• Knoll FKB End Table by Florence Knoll
  • Knoll FKB Coffee Table by Florence Knoll
  • Knoll FKB Coffee Table by Florence Knoll
  • Knoll FKB Coffee Table by Florence Knoll

KnollStudio®

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Florence Knoll Coffee Table - Square

Florence Knoll 1961

The Florence Knoll Coffee table, designed to furnish the new interiors of postwar America, is a scaled-down translation of the lines, gestures and materials of modern architecture. Consistent with all of her designs, the table has a spare, geometric presence that reflects the objective perfectionism and rational design approach Florence Knoll learned from her mentor, Mies van der Rohe.

Details

Construction and Details
  • Tabletops in glass, wood, coated and natural marble, and natural granite in a wide range of colors and finishes
  • Frame is welded square steel tube with polished or satin chrome finish
  • KnollStudio logo and Florence Knoll’s signature are stamped into the frame
Sustainable Design and Environmental Certification
  • GREENGUARD Indoor Air Quality Certified®

 

Downloads for Florence Knoll Coffee Table - Square

General Info

Planning Tools

Finishes

  • color White Extra
  • color Arabescato
  • color Calacatta
  • color Carrara
  • color Grey
  • color Empire Beige
  • color Emperador Dark
  • color Verdi Alpi
  • color Nero Marquina
  • color Arabescato
  • color Calacatta
  • color Carrara
  • color Grey
  • color Empire Beige
  • color Emperador Dark
  • color Verdi Alpi
  • color Nero Marquina
  • color Calacatta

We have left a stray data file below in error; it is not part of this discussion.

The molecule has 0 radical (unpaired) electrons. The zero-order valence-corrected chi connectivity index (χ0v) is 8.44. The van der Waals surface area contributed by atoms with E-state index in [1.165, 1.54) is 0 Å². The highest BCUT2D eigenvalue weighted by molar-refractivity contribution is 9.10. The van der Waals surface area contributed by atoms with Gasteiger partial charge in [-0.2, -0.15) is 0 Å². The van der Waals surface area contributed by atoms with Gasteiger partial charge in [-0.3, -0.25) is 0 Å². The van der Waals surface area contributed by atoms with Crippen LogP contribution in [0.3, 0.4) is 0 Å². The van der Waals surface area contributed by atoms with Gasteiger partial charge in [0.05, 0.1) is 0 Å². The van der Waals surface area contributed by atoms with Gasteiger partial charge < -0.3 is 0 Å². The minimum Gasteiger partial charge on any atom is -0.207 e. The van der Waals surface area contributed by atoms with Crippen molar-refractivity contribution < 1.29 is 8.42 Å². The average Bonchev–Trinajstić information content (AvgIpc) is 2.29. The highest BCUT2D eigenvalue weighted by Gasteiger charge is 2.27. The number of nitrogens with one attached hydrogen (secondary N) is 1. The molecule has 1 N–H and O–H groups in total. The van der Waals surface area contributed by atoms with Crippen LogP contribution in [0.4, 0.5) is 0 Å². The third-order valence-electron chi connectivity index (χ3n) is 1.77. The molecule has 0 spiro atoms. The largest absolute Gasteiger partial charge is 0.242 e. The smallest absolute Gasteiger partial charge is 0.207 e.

• color Carrara
  • color Emperador Dark
  • color Black Andes Granite
  • color Clear Glass
  • color Light Oak
  • color Light Walnut
  • color Reff Dark Cherry
  • color Ebonized Walnut
  • color Pearwood
  • color Polished Chrome
  • color Satin Chrome

Dimensions

As head of the Knoll Planning unit, Florence Knoll always approached furniture design with the larger space in mind. Most important to her was how a piece fit into the greater design — the room, the floor, the building. Every element of a Knoll-planned space supported the overall design and complemented the existing architecture.

Never one to compromise, Florence would often design furniture when she, “needed the piece of furniture for a job and it wasn’t there.” And while she never regarded herself as a furniture designer, her quest for harmony of space and consistency of design led her to design several of Knoll’s most iconic pieces of furniture—all simple, none plain.

As skyscrapers rose up across America during the post-war boom, Florence Knoll saw it as her job to translate the vocabulary and rationale of the modern exterior to the interior space of the corporate office. Thus, unlike Saarinen and Bertoia, her designs were architectural in foundation, not sculptural. She scaled down the rhythm and details of modern architecture while humanizing them through color and texture. Her occasional table collection, designed in 1954 to complement her eponymous lounge collection, is a perfect example of her restrained, geometric approach to furniture, clearly derived from her favorite mentor, Mies van der Rohe.